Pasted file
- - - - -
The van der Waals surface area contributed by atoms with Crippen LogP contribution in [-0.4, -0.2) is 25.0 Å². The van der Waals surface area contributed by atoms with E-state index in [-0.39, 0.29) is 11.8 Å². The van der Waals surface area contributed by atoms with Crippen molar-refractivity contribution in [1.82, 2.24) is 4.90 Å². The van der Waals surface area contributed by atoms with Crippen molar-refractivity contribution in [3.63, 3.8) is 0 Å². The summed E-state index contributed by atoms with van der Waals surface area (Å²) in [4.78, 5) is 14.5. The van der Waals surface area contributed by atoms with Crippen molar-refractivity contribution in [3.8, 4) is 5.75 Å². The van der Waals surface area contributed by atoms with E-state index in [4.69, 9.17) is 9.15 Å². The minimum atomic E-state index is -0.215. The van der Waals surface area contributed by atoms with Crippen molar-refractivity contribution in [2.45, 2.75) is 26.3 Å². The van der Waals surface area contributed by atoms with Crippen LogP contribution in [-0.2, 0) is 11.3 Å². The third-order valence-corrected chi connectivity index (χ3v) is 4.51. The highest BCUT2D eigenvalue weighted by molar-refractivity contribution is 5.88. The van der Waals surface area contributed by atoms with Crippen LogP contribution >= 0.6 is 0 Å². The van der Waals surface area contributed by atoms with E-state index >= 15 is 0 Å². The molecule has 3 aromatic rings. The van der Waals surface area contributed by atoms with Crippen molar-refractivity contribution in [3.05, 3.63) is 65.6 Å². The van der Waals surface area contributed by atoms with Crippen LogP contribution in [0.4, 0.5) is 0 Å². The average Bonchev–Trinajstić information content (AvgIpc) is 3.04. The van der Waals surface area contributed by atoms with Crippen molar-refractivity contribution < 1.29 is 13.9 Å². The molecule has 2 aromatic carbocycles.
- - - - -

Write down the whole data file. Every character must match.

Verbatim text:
The van der Waals surface area contributed by atoms with Crippen LogP contribution in [-0.4, -0.2) is 25.0 Å². The van der Waals surface area contributed by atoms with E-state index in [-0.39, 0.29) is 11.8 Å². The van der Waals surface area contributed by atoms with Crippen molar-refractivity contribution in [1.82, 2.24) is 4.90 Å². The van der Waals surface area contributed by atoms with Crippen molar-refractivity contribution in [3.63, 3.8) is 0 Å². The summed E-state index contributed by atoms with van der Waals surface area (Å²) in [4.78, 5) is 14.5. The van der Waals surface area contributed by atoms with Crippen molar-refractivity contribution in [3.8, 4) is 5.75 Å². The van der Waals surface area contributed by atoms with E-state index in [4.69, 9.17) is 9.15 Å². The minimum atomic E-state index is -0.215. The van der Waals surface area contributed by atoms with Crippen molar-refractivity contribution in [2.45, 2.75) is 26.3 Å². The van der Waals surface area contributed by atoms with Crippen LogP contribution in [-0.2, 0) is 11.3 Å². The third-order valence-corrected chi connectivity index (χ3v) is 4.51. The highest BCUT2D eigenvalue weighted by molar-refractivity contribution is 5.88. The van der Waals surface area contributed by atoms with Crippen LogP contribution >= 0.6 is 0 Å². The van der Waals surface area contributed by atoms with E-state index >= 15 is 0 Å². The molecule has 3 aromatic rings. The van der Waals surface area contributed by atoms with Crippen molar-refractivity contribution in [3.05, 3.63) is 65.6 Å². The van der Waals surface area contributed by atoms with Crippen LogP contribution in [0.4, 0.5) is 0 Å². The average Bonchev–Trinajstić information content (AvgIpc) is 3.04. The van der Waals surface area contributed by atoms with Crippen molar-refractivity contribution < 1.29 is 13.9 Å². The molecule has 2 aromatic carbocycles.